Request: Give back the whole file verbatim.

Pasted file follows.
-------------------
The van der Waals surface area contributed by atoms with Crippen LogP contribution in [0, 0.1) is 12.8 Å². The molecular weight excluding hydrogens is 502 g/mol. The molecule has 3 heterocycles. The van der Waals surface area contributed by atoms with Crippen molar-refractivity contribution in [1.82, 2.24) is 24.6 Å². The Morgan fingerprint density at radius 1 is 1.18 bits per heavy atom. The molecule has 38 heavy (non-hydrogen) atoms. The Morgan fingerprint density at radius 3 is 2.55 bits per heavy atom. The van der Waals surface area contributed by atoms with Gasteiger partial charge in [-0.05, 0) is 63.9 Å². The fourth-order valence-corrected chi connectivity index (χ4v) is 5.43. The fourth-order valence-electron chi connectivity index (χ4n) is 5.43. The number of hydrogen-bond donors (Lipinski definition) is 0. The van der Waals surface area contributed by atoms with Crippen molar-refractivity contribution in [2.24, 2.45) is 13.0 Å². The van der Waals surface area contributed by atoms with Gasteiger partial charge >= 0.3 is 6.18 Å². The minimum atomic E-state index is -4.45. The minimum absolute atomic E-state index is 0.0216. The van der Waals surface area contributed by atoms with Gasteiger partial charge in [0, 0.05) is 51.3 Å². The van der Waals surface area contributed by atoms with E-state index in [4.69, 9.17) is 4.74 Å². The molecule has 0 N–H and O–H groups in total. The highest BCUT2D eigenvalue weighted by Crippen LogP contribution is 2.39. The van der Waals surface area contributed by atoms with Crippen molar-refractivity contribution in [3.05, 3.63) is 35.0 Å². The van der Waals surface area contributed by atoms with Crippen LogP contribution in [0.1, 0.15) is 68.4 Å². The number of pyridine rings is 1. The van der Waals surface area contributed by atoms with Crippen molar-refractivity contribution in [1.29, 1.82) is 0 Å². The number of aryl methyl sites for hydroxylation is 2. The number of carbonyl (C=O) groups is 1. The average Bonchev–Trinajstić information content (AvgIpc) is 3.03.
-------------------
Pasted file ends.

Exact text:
The van der Waals surface area contributed by atoms with Crippen LogP contribution in [0, 0.1) is 12.8 Å². The molecular weight excluding hydrogens is 502 g/mol. The molecule has 3 heterocycles. The van der Waals surface area contributed by atoms with Crippen molar-refractivity contribution in [1.82, 2.24) is 24.6 Å². The Morgan fingerprint density at radius 1 is 1.18 bits per heavy atom. The molecule has 38 heavy (non-hydrogen) atoms. The Morgan fingerprint density at radius 3 is 2.55 bits per heavy atom. The van der Waals surface area contributed by atoms with Gasteiger partial charge in [-0.05, 0) is 63.9 Å². The fourth-order valence-corrected chi connectivity index (χ4v) is 5.43. The fourth-order valence-electron chi connectivity index (χ4n) is 5.43. The number of hydrogen-bond donors (Lipinski definition) is 0. The van der Waals surface area contributed by atoms with Crippen molar-refractivity contribution in [2.24, 2.45) is 13.0 Å². The van der Waals surface area contributed by atoms with Gasteiger partial charge >= 0.3 is 6.18 Å². The minimum atomic E-state index is -4.45. The minimum absolute atomic E-state index is 0.0216. The van der Waals surface area contributed by atoms with Gasteiger partial charge in [0, 0.05) is 51.3 Å². The van der Waals surface area contributed by atoms with E-state index in [4.69, 9.17) is 4.74 Å². The molecule has 0 N–H and O–H groups in total. The highest BCUT2D eigenvalue weighted by Crippen LogP contribution is 2.39. The van der Waals surface area contributed by atoms with Crippen molar-refractivity contribution in [3.05, 3.63) is 35.0 Å². The van der Waals surface area contributed by atoms with Crippen LogP contribution in [0.1, 0.15) is 68.4 Å². The number of pyridine rings is 1. The van der Waals surface area contributed by atoms with Crippen molar-refractivity contribution in [1.29, 1.82) is 0 Å². The number of aryl methyl sites for hydroxylation is 2. The number of carbonyl (C=O) groups is 1. The average Bonchev–Trinajstić information content (AvgIpc) is 3.03.